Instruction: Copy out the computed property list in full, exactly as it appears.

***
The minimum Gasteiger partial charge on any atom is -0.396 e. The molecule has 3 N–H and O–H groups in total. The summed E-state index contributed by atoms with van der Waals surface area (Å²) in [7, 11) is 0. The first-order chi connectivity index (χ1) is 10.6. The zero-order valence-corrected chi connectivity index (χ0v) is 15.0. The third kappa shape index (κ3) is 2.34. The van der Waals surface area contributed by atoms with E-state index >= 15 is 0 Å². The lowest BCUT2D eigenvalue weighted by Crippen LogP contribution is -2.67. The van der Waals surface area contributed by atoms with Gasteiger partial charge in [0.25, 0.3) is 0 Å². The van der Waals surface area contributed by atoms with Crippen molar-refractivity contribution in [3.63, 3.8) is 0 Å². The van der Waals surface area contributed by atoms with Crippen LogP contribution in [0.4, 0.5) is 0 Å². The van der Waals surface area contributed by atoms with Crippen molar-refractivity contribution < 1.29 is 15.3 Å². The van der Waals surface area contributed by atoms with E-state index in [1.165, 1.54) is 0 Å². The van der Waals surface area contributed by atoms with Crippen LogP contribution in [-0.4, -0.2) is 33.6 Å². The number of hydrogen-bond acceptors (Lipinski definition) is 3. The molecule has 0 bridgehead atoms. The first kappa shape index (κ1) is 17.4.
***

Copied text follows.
The minimum Gasteiger partial charge on any atom is -0.396 e. The molecule has 3 N–H and O–H groups in total. The summed E-state index contributed by atoms with van der Waals surface area (Å²) in [7, 11) is 0. The first-order chi connectivity index (χ1) is 10.6. The zero-order valence-corrected chi connectivity index (χ0v) is 15.0. The third kappa shape index (κ3) is 2.34. The van der Waals surface area contributed by atoms with E-state index >= 15 is 0 Å². The lowest BCUT2D eigenvalue weighted by Crippen LogP contribution is -2.67. The van der Waals surface area contributed by atoms with Gasteiger partial charge in [0.25, 0.3) is 0 Å². The van der Waals surface area contributed by atoms with Crippen molar-refractivity contribution in [3.63, 3.8) is 0 Å². The van der Waals surface area contributed by atoms with Crippen LogP contribution in [0.4, 0.5) is 0 Å². The van der Waals surface area contributed by atoms with Crippen molar-refractivity contribution < 1.29 is 15.3 Å². The van der Waals surface area contributed by atoms with E-state index in [1.165, 1.54) is 0 Å². The van der Waals surface area contributed by atoms with Crippen LogP contribution in [-0.4, -0.2) is 33.6 Å². The number of hydrogen-bond acceptors (Lipinski definition) is 3. The molecule has 0 bridgehead atoms. The first kappa shape index (κ1) is 17.4.